Greetings Trekkies! Or…Trekkers, whichever you prefer. Today we will be boldly going where many ‘Trek fans have gone before and taking a look at the Star Trek original series’ season two episode “Return to Tomorrow!” Of all the great and heralded entries into the legendary original series, this episode stands out to me as a prime example of what Star Trek is all about. Sure, “Return to Tomorrow” contains the usual banter between Kirk, Spock, and McCoy that we all know and love, but it also features some very interesting performances and possibly the best Kirk speech ever. Let’s get to it!
While approaching what they presume to be a dead planet, the crew of the Enterprise encounter a telepathic being called Sargon. After using his telepathic power to manipulate Kirk, Spock, McCoy, and Dr. Mulhall into forming a landing party, Sargon explains that he is one of three survivors of a war that decimated all life on his planet, and that in order to sustain their lives, the survivors have transferred their minds into three glowing orbs. The crew then meet Thalassa, Sargon’s wife, and Henoch, a former adversary of Sargon, who ask for the crew’s assistance in constructing new bodies for them to inhabit. The only problem is that in order to do this, Sargon and co. will have to first temporarily inhabit the bodies of Kirk, Spock, and Dr. Mulhall. Of course, transmigration always sounds like a good idea at the time, but we all know too well that there are those pesky unintended consequences that go along with it. Don’t you just hate that?
Eventually the crew decide to go along with Sargon’s plan, and everything seems to be going…well, about as good as it could be going, until Henoch hatches his own plan to permanently steal Spock’s body! Much of the “action” of this episode takes place during this time, with McCoy carefully monitoring his comrades’ (heh) vital signs, and Henoch attempting to coerce Thalassa into going along with his little scheme. To be honest, “Return to Tomorrow” really does have its share of generic ‘Trek cornerstones, but there are a few things about it that set it apart from the bulk of the series.
For starters it is worth noting that in the landing party’s apprehension, they decided to take along two red shirted security guards. Now, any Star Trek fan worth his or her own salt should know that crew members wearing red shirts are often doomed from the start, and meet their end in various ways while surveying any number of planets throughout the series. Oddly though, since Sargon uses his powers to block the two security guards from being transported to the surface, they are in effect spared the indignity of falling into the tragic stereotype of the countless red shirts that came before them. If you look closely, the shirts the security guards are wearing do differ slightly from that of the usual red shirted crew members so this may be a stretch, but I still think it’s quite intriguing nonetheless…yes…quite intriguing, indeed.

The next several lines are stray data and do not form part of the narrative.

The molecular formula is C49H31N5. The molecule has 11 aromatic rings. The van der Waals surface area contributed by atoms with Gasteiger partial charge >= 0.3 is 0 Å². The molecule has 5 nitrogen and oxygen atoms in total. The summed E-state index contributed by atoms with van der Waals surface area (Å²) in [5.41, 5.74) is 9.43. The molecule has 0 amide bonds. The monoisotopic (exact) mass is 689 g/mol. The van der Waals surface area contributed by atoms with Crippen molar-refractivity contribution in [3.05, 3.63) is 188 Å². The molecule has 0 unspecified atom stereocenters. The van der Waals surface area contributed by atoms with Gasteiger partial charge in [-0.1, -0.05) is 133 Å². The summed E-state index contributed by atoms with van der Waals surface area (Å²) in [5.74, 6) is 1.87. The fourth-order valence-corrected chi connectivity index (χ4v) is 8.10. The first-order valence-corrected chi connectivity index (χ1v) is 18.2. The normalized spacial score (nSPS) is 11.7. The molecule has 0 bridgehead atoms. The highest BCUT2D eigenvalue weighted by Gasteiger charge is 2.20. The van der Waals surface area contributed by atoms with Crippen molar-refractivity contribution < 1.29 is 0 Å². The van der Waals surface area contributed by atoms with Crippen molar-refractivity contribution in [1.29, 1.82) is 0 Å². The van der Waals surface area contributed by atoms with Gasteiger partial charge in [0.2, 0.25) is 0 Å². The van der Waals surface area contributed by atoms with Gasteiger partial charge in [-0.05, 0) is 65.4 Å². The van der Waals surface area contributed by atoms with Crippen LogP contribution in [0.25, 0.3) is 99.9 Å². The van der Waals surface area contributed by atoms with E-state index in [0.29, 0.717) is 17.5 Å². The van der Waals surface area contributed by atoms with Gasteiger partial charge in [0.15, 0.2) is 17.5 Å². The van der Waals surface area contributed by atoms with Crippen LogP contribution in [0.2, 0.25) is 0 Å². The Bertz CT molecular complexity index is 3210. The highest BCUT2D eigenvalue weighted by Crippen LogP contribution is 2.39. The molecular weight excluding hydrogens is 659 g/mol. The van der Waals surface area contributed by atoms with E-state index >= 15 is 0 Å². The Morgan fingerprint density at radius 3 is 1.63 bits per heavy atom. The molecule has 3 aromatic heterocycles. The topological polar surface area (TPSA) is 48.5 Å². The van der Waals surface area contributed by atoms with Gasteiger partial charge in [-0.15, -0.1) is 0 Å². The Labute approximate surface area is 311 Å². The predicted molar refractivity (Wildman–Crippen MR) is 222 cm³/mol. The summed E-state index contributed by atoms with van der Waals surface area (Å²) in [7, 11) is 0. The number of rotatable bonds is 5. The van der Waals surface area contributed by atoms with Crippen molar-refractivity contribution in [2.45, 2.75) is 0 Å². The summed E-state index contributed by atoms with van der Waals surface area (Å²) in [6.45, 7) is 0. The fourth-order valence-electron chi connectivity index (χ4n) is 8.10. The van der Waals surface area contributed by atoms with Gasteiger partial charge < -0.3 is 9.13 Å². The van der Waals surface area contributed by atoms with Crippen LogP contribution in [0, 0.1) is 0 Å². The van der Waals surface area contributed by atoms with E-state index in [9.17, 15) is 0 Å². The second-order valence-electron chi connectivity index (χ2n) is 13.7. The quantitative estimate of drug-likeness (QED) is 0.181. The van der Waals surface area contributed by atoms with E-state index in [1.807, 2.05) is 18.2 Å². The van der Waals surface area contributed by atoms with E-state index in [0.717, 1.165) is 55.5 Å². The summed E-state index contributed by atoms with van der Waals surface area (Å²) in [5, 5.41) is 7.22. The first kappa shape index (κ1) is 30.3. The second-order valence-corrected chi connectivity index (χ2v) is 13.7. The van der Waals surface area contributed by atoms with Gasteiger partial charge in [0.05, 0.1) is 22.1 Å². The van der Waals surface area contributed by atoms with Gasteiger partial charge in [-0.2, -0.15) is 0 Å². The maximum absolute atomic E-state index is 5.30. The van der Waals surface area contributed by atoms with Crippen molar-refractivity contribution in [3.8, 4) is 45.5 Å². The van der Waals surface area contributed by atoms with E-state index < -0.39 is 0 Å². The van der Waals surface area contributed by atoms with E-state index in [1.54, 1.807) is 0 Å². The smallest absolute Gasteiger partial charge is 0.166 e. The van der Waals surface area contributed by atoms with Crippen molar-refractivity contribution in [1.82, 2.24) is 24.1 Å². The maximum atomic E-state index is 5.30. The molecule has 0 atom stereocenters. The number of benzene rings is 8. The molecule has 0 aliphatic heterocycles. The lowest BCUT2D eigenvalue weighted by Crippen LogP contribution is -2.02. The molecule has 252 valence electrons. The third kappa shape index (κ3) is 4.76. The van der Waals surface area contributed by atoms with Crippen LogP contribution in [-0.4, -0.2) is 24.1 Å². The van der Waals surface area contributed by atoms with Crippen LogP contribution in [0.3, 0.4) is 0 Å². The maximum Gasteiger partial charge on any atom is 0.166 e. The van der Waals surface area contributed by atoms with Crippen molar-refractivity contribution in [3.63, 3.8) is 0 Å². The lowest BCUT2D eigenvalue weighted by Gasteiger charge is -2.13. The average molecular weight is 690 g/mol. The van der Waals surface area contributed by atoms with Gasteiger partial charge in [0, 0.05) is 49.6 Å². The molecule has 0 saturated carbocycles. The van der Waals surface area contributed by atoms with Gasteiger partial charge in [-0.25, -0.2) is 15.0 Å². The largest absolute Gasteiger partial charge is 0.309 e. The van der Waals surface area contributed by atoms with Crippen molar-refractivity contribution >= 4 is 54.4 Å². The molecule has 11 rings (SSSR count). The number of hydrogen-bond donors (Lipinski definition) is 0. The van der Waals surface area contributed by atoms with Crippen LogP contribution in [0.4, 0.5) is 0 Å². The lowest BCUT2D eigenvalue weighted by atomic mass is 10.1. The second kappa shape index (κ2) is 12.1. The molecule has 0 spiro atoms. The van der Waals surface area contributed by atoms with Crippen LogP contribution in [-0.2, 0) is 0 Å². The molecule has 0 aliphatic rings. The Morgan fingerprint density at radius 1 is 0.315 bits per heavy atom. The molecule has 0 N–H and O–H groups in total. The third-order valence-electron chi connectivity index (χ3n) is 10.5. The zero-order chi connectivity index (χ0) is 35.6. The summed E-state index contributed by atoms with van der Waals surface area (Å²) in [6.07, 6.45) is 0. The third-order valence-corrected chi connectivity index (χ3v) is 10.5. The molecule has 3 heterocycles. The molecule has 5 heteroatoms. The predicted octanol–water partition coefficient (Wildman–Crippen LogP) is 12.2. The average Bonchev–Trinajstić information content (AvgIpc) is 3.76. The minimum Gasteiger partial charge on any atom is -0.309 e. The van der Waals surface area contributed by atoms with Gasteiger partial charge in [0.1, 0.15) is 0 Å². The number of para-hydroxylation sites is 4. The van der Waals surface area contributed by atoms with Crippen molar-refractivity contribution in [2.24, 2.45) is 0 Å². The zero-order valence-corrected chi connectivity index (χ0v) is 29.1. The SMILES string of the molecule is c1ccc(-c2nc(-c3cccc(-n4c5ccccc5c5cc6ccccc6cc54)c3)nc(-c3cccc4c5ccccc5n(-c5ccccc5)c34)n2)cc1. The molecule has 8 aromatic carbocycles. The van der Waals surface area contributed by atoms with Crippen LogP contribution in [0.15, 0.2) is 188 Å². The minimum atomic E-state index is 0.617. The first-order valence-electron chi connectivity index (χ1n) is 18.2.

“Return to Tomorrow” also features one of those times where Spock steps out of his usual logical and calculating self, and slips into something a little more uncomfortable. Yes, we get to see Spock smile and laugh, and act almost…whimsically at times, albeit under the possession of an evil alien force. It’s fun to watch Leonard Nimoy take Spock’s character to different places throughout the series, and there are moments in “Return to Tomorrow” that are among the best that can be seen.
That’s enough, Spock.
But what is it that makes “Return to Tomorrow” so good? Well, before Kirk ultimately decides to help Sargon out, he first appeals to the officers of the Enterprise. McCoy, being characteristically uneasy about the situation, causes Kirk to give an impromptu speech with regards to the ongoing mission of the Enterprise and her crew. Check it out:
This is exactly the sort of thing that gives James T. Kirk the edge for me in the unending debate of Kirk vs. Picard for best captain of the Enterprise (with Picard being a very close second). He’s a shoot-from-the-hip kinda guy that faces challenges head on, which sometimes gets him into trouble, but it’s infinitely fun to watch. Kirk’s right anyway; nothing incredible ever happens when people retreat and cower in fear of the unknown (don’t quote me on that). I really feel that Kirk’s speech embodies the message of Star Trek as a whole, and any fan that hasn’t seen “Return to Tomorrow” should go and watch it.
Just as a quick aside, I’d like to mention that I once had the pleasure of meeting Mr. Shatner at a convention, where I asked him if he could write “risk is our business” on the photo he was signing for me. He declined, stating that…and I may be paraphrasing here (not by much though), “those things come back to bite you in the [expletive].” He then went on the assure me that I “will like this,” when referring to the photo with his signature on it. I couldn’t have pictured meeting him any other way, and he was right again…I did like it. I liked it just fine.
That about wraps it up for my Rerun Review of “Return to Tomorrow.” All in all I rank this episode high among the best of the original series, and that’s based on the speech alone (I have an odd ranking system), but the entire episode has lots to offer fans of Star Trek. It would be highly illogical not to watch it. Yeah, you knew I was going to get “illogical” in there somewhere, didn’t you?
What did you think of this entry into the classic Star Trek original series? Love it? Hate it? Or are you somewhere in between; standing in the middle of a road, or sitting atop a fence? Let us know in the comments section and on our Twitter page!